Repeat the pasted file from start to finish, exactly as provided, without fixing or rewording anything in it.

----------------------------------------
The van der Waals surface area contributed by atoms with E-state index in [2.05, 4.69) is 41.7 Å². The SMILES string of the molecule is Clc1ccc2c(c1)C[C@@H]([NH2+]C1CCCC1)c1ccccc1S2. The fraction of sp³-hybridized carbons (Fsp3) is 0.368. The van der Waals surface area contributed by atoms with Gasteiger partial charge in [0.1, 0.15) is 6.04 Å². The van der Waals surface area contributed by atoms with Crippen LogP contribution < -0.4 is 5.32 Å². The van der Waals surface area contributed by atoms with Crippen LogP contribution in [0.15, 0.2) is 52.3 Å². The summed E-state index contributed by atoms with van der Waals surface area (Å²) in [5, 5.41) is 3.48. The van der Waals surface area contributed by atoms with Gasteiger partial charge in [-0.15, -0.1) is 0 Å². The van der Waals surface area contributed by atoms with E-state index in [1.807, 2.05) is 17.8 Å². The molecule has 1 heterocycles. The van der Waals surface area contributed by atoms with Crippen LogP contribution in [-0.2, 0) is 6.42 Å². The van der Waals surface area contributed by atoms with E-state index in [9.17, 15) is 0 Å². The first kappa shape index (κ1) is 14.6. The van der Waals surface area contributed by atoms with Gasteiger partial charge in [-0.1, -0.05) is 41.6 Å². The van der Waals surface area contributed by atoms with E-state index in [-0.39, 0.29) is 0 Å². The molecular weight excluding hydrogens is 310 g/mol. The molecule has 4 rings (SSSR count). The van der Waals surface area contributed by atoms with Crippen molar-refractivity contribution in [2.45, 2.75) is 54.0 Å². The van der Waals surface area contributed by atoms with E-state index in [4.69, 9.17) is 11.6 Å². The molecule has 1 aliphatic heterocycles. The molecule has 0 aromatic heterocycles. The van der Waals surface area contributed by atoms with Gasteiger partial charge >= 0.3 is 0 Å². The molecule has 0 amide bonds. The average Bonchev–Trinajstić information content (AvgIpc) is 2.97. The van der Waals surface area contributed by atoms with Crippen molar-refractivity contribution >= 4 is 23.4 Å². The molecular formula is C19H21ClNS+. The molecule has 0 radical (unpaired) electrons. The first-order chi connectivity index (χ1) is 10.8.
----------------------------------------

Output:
The van der Waals surface area contributed by atoms with E-state index in [2.05, 4.69) is 41.7 Å². The SMILES string of the molecule is Clc1ccc2c(c1)C[C@@H]([NH2+]C1CCCC1)c1ccccc1S2. The fraction of sp³-hybridized carbons (Fsp3) is 0.368. The van der Waals surface area contributed by atoms with Gasteiger partial charge in [0.1, 0.15) is 6.04 Å². The van der Waals surface area contributed by atoms with Crippen LogP contribution < -0.4 is 5.32 Å². The van der Waals surface area contributed by atoms with Crippen LogP contribution in [0.15, 0.2) is 52.3 Å². The summed E-state index contributed by atoms with van der Waals surface area (Å²) in [5, 5.41) is 3.48. The van der Waals surface area contributed by atoms with Gasteiger partial charge in [-0.15, -0.1) is 0 Å². The van der Waals surface area contributed by atoms with E-state index in [1.807, 2.05) is 17.8 Å². The molecule has 1 heterocycles. The van der Waals surface area contributed by atoms with Crippen LogP contribution in [-0.2, 0) is 6.42 Å². The van der Waals surface area contributed by atoms with E-state index in [9.17, 15) is 0 Å². The first kappa shape index (κ1) is 14.6. The van der Waals surface area contributed by atoms with Gasteiger partial charge in [-0.1, -0.05) is 41.6 Å². The van der Waals surface area contributed by atoms with E-state index in [-0.39, 0.29) is 0 Å². The molecular weight excluding hydrogens is 310 g/mol. The molecule has 4 rings (SSSR count). The van der Waals surface area contributed by atoms with Crippen molar-refractivity contribution in [2.45, 2.75) is 54.0 Å². The van der Waals surface area contributed by atoms with E-state index in [4.69, 9.17) is 11.6 Å². The molecule has 1 aliphatic heterocycles. The molecule has 0 aromatic heterocycles. The van der Waals surface area contributed by atoms with Gasteiger partial charge >= 0.3 is 0 Å². The molecule has 0 amide bonds. The average Bonchev–Trinajstić information content (AvgIpc) is 2.97. The van der Waals surface area contributed by atoms with Crippen molar-refractivity contribution >= 4 is 23.4 Å². The molecular formula is C19H21ClNS+. The molecule has 0 radical (unpaired) electrons. The first-order chi connectivity index (χ1) is 10.8.